Armed attacks of the PFLP
This is a list of armed attacks attributed to the PFLP. It is not complete.
The PFLP gained notoriety in the late 1960s and early 1970s for a series of armed attacks and aircraft hijackings, including on non-Israeli targets:
The hijacking of El Al Flight 426 from Rome to Lod airport in Israel on 23 July 1968. The Western media reported that the flight was targeted because the PFLP believed Israeli general Yitzhak Rabin, who was Israeli ambassador to the US, was on board. Several individuals involved with the hijacking, including Leila Khaled deny this. The plane was diverted to Algiers, where 21 passengers and 11 crew members were held for 39 days, until 31 August;
An attack on El Al Flight 432 passengers jet at Zürich airport on 18 February 1969, killing the co-pilot and wounding the pilot; an Israeli undercover agent thwarted the hijacking after killing the terrorist leader.
Three adult Palestinians and three boys aged 14 and 15 years old threw grenades at the Israeli embassies in The Hague, Bonn and the El Al office in Brussels on the same day, 9 September 1969 with no casualties;
Attack on a bus containing El Al passengers at Munich airport, killing one passenger and wounding 11 on 10 February 1970;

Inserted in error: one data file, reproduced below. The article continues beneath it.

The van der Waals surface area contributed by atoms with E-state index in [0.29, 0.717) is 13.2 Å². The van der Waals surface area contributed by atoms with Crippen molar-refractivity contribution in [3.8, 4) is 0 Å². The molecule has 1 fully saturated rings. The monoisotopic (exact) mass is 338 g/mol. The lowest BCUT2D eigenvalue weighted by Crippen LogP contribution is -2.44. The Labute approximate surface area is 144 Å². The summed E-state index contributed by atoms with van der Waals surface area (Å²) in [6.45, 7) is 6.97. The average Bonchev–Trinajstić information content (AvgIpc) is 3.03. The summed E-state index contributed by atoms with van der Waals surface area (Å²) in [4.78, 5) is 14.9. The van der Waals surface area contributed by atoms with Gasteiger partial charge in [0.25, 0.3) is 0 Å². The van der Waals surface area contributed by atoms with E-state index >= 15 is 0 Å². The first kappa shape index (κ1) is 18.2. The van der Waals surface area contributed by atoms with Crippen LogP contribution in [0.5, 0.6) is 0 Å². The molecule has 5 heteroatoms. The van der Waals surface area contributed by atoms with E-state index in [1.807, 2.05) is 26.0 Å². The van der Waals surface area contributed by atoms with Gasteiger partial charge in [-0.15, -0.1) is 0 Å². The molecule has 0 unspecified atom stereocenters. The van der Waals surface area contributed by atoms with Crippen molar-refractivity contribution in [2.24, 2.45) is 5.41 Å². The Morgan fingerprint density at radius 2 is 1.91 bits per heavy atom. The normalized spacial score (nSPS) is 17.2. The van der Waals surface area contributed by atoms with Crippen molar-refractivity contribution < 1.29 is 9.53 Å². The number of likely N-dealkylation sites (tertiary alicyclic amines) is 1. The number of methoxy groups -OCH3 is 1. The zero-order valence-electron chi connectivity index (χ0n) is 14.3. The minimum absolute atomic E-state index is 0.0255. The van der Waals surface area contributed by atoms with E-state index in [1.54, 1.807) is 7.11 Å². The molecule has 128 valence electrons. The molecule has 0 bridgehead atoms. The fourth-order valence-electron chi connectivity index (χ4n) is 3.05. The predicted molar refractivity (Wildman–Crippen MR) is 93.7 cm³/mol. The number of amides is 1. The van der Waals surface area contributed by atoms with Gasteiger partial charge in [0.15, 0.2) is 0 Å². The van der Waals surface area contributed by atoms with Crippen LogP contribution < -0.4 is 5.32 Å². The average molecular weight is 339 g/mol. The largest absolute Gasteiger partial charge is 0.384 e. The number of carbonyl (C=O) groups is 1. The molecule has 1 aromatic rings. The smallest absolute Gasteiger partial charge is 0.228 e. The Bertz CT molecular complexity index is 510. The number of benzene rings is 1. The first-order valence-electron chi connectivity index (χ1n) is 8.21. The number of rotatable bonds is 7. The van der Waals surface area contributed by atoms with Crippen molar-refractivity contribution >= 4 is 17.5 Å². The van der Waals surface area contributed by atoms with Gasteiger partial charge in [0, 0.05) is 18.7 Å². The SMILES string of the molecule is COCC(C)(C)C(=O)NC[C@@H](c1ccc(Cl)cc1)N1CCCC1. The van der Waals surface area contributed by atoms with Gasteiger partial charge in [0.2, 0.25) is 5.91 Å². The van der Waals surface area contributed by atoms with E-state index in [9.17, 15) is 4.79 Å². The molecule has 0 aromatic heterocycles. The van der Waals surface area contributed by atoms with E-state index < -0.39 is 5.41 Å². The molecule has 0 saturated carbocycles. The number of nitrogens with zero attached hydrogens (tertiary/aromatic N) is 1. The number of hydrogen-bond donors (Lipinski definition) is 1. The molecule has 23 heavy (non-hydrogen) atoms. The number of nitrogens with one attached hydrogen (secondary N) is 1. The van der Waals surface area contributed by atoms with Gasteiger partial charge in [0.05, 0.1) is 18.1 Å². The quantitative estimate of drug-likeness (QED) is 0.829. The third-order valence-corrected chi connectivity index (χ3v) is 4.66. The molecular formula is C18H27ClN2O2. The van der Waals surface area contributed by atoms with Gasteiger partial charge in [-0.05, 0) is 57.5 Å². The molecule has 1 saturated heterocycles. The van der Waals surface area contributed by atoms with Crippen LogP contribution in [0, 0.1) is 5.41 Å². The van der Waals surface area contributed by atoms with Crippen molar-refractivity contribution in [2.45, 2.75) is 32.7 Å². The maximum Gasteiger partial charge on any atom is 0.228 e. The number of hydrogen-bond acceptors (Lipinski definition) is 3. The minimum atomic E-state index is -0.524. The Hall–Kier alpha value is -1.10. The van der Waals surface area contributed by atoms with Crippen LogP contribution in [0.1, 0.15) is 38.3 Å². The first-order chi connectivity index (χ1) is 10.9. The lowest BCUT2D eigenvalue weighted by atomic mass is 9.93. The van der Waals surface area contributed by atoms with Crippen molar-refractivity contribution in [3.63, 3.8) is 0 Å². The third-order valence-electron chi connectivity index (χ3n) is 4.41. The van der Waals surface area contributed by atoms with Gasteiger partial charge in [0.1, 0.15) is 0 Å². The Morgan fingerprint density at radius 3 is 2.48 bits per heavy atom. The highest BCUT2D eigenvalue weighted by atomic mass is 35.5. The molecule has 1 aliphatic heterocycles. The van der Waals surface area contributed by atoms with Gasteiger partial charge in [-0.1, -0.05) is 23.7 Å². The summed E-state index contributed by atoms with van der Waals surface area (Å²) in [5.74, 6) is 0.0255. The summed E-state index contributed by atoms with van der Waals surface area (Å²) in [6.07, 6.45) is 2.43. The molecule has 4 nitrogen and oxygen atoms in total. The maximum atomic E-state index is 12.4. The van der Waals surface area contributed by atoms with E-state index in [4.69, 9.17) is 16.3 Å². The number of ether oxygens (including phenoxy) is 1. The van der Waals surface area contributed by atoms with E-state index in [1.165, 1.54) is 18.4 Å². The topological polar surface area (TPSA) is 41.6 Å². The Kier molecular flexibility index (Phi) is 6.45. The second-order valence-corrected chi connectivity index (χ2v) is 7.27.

On 6 September 1970, the PFLP, including Leila Khaled, hijacked four passenger aircraft from Pan Am, TWA and Swissair on flights to New York from Brussels, Frankfurt and Zürich, and failed in an attempt to hijack an El Al aircraft which landed safely in London after one hijacker was killed and the other overpowered; and on 9 September 1970, hijacked a BOAC flight from Bahrain to London via Beirut. The Pan Am flight was diverted to Cairo; the TWA, Swissair and BOAC flights were diverted to Dawson's Field in Zarqa, Jordan. The TWA, Swissair and BOAC aircraft were subsequently blown up by the PFLP on 12 September, in front of the world media, after all passengers had been taken off the planes. The event is significant, as it was cited as a reason for the Black September clashes between Palestinian and Jordanian forces.